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The Law Column of ALABINGO, to be referred to as LAW DIGEST ,shall be anchored by ORJI EBERECHUKWU ERIC AND ONYENZE STANLEY. These are erudite and consummate Legal Practitioners based in Lagos with cognate experience, exposure and knowledge of the Law and practice. The intendment of the column is to discuss the Law as precise as possible, simplifying it even for the understanding and appreciation of an ordinary man, but, without losing sight of the principles and or doctrines of Law therein enshrined.

The Column will comprise three modules; the Basic Legal Knowledge section, the Issue Based Section and the interactive section ( Ask the Lawyer) . The Basic Legal Knowledge Module will take the form of different Topics and Heads in Law, under the Issue Based Module, trending Legal Issues shall be discussed. Some issues, whether trending or not, may also be raised and addressed, making public, in a simplified mode the position of the Law while the interactive section ( Ask the Lawyer) will deal with questions from our readers.

The idea of creating this forum, is to accord everyone the opportunity of being a teacher and at the same time a learner, with yours sincerely, piloting the narratives, so we are by no means expecting a docile audience.

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Welcome on board ladies and gentlemen as we prance, shuttle and romp into the wide, intriguing, stimulating and at times, weird terrain of the Law.

Human Rights Under Chapter iv of The Constitution- Part 2

In our last discussion, we explained that the rights provided under Chapter IV of the 1999 Constitution (as amended) are justiciable (enforceable). These rights were listed. We shall discuss the rights in some details in relation to other laws created to ensure that they are protected; taking cognizance of the fact that the constitution is the basic law of the land forming the basis for other laws.


It is a popular saying that life is sacrosanct. The law recognizes this and ensures that it is protected. Section 33 of the Constitution provides for right to life to the effect that a person shall not intentionally be deprived of his life except in execution of court sentence when the person is found guilty of an offence. The court sentence here refers to death sentence in respect of capital offences. In Nigeria, such offences include murder, armed robbery, and treason punishable with mandatory death sentence. Therefore, a person cannot be said to have violated this right if he executes such a convict in accordance with the law. Thus, where A is convicted by a court of competent jurisdiction (power and authority to so do) and B is mandated to execute A being a member of the firing squad, B cannot be said to have committed the crime of murder by such execution of A.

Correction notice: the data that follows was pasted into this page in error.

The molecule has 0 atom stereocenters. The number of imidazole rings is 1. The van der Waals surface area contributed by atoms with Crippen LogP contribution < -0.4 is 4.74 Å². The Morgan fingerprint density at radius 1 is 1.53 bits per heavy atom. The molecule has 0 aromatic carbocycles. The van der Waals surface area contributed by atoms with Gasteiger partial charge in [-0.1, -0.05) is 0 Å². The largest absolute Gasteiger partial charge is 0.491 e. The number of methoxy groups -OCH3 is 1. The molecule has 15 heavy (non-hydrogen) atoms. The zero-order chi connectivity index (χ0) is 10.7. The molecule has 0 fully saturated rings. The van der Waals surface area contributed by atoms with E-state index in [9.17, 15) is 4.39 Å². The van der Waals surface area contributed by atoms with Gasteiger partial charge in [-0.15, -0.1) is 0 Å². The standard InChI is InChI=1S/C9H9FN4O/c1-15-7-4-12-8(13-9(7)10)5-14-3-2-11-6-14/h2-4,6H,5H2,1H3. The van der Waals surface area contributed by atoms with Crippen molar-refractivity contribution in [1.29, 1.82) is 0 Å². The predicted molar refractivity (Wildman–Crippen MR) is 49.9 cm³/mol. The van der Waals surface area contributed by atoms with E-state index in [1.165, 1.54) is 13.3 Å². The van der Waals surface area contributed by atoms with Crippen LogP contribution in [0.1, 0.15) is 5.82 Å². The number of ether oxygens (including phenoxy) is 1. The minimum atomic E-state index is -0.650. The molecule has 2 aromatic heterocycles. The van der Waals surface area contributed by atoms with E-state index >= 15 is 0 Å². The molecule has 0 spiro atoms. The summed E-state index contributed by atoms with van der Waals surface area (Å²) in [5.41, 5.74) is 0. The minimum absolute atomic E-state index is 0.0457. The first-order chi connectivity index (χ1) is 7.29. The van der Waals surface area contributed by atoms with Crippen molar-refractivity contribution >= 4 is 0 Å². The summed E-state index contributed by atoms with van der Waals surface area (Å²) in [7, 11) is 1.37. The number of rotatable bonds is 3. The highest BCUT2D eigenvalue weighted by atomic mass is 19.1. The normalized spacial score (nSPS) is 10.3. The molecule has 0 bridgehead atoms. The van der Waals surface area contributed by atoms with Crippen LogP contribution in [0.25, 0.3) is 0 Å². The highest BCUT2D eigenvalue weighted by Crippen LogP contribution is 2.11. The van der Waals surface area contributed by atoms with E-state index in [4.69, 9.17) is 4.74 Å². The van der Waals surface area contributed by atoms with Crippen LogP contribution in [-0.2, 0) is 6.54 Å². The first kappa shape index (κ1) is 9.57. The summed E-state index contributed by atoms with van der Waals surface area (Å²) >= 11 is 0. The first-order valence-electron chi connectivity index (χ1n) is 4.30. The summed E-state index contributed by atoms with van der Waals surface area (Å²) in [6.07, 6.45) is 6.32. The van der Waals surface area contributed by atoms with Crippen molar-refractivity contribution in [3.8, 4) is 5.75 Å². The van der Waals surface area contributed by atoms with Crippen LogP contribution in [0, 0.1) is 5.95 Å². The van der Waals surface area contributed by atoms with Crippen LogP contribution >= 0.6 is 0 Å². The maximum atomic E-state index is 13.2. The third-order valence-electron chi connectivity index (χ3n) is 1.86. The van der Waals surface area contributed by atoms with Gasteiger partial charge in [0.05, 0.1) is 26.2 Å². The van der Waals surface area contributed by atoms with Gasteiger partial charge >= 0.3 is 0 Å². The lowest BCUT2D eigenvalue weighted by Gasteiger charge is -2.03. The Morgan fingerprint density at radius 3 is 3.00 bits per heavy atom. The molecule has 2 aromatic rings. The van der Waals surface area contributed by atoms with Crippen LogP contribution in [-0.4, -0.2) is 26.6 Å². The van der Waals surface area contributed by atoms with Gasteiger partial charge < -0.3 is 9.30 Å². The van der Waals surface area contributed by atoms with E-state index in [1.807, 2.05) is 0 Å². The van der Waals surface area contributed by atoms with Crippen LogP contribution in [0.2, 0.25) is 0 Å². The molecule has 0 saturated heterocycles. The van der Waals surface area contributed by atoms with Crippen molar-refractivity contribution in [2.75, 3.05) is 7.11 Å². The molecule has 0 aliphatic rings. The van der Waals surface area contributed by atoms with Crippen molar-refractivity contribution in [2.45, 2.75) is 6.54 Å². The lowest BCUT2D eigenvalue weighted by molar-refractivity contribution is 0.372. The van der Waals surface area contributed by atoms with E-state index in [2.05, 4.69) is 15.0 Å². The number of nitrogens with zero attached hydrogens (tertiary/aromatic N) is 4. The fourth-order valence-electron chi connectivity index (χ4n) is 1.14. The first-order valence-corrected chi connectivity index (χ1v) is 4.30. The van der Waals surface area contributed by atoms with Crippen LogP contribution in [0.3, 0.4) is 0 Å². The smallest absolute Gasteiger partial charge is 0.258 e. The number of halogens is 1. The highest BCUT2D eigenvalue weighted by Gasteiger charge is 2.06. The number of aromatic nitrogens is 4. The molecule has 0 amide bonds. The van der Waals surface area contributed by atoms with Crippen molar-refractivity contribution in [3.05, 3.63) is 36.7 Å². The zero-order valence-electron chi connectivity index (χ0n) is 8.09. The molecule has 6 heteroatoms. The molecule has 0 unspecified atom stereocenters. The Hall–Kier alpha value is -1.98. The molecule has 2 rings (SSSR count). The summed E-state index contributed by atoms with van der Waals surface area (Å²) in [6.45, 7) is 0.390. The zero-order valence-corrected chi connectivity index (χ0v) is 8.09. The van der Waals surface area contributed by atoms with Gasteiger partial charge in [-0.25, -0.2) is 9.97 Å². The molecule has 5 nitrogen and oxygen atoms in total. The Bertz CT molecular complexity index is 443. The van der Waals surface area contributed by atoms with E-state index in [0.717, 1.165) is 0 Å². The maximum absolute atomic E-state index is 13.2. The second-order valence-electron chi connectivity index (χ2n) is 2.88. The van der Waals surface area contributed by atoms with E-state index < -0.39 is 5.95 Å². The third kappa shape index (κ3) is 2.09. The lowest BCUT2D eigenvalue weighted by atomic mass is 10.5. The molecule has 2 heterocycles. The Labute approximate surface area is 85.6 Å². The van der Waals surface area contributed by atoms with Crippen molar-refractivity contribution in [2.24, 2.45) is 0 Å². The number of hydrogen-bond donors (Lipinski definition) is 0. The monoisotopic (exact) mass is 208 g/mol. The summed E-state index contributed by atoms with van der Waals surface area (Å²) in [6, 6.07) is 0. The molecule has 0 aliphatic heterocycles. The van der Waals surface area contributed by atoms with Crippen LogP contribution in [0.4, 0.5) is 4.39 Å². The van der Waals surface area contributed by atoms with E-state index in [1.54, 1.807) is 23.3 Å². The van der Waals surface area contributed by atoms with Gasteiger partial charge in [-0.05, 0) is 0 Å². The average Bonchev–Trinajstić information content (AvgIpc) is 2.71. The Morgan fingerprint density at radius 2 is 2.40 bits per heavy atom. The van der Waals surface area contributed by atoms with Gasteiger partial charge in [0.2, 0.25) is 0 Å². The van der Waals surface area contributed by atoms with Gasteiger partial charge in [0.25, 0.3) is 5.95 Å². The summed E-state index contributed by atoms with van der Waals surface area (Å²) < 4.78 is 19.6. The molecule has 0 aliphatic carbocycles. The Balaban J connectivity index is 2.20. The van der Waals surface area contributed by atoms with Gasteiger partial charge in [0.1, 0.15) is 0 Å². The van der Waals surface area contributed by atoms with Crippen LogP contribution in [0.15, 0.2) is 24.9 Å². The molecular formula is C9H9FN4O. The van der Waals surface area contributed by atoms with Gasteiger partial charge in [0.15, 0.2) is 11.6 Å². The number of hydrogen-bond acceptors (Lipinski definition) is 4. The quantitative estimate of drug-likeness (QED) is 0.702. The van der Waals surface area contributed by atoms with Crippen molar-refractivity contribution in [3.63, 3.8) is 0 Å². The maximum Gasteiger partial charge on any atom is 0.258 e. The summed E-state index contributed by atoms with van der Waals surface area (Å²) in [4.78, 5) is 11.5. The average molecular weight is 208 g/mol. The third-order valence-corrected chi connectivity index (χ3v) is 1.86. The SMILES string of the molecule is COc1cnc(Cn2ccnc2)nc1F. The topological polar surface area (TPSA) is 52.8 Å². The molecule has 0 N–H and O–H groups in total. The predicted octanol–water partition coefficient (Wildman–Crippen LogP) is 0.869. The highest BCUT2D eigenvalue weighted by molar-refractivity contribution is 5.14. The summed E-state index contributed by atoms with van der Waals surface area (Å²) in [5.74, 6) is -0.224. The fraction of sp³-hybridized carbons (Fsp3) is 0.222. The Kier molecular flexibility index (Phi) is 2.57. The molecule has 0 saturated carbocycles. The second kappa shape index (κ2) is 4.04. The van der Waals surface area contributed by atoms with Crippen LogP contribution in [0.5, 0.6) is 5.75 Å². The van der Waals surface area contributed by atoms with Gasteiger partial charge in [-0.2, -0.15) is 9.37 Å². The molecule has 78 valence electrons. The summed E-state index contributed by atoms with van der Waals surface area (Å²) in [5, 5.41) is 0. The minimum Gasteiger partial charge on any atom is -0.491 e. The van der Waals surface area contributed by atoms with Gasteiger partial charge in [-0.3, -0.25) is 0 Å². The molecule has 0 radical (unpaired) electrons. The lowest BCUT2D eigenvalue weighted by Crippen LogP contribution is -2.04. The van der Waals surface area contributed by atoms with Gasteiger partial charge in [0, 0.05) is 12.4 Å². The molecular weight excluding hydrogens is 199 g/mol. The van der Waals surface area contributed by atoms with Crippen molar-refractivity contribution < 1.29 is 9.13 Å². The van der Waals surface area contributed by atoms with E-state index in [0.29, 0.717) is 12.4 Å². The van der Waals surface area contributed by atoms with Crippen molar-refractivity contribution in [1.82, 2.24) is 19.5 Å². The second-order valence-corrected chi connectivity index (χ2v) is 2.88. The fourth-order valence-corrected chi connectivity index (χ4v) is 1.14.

Exceptions to right to life include where the killer acted in self-defense; in the process of effecting a lawful arrest or to prevent escape from lawful detention or for the purpose of suppressing a riot, insurrection or mutiny. In all these, what is considered is whether the person taking another person’s life acted reasonably in the circumstance. In Ibikunle v State (2007) 12 MJSC 184, a police officer who fired into a room in the process of trying to effect arrest of a supposed armed robber, killing one of the occupants mistaken to be the robber, was convicted of murder on the ground that the use of force was not reasonable under the circumstances.

Exceptions to right to life include where the killer acted in self-defense; in the process of effecting a lawful arrest or to prevent escape from lawful detention or for the purpose of suppressing a riot, insurrection or mutiny. In all these cases, what is considered is whether the person taking another person’s life acted reasonably in the circumstance. Section 33:1, 2 (a-c) of the Constitution as amended. In Ibikunle v State (2007) 12 MJSC 184, a police officer who fired into a room in the process of trying to effect arrest of a supposed armed robber, killing one of the occupants mistaken to be the robber, was convicted of murder on the ground that the use of force was not reasonable in the circumstance.

The offence of homicide is created to protect the right to life. Homicide means the unlawful killing of a human being; in other words, killing a human being in a way not authorized, justified or excused by law. Under the Penal Code, operating in the Northern states, it is known as culpable homicide. Section 315 of the Criminal Code which is operational in the Southern states provides for the offence of homicide to the effect that any person who unlawfully kills another is guilty of an offence which is called murder or manslaughter, according to the circumstances of the case. Section 220 of the Penal Code which is on all fours with 315 of the Criminal Code, generally provides for the offence of culpable homicide.

Homicide is made up of two different offences, namely, murder and manslaughter (under the Criminal Code) or culpable homicide punishable with death and culpable homicide not punishable with death (under the Penal Code). In other words, while murder is equivalent to culpable homicide punishable with death, manslaughter is equivalent to culpable homicide not punishable with death. While the former is a capital offence punishable by death, the latter is punishable by life imprisonment.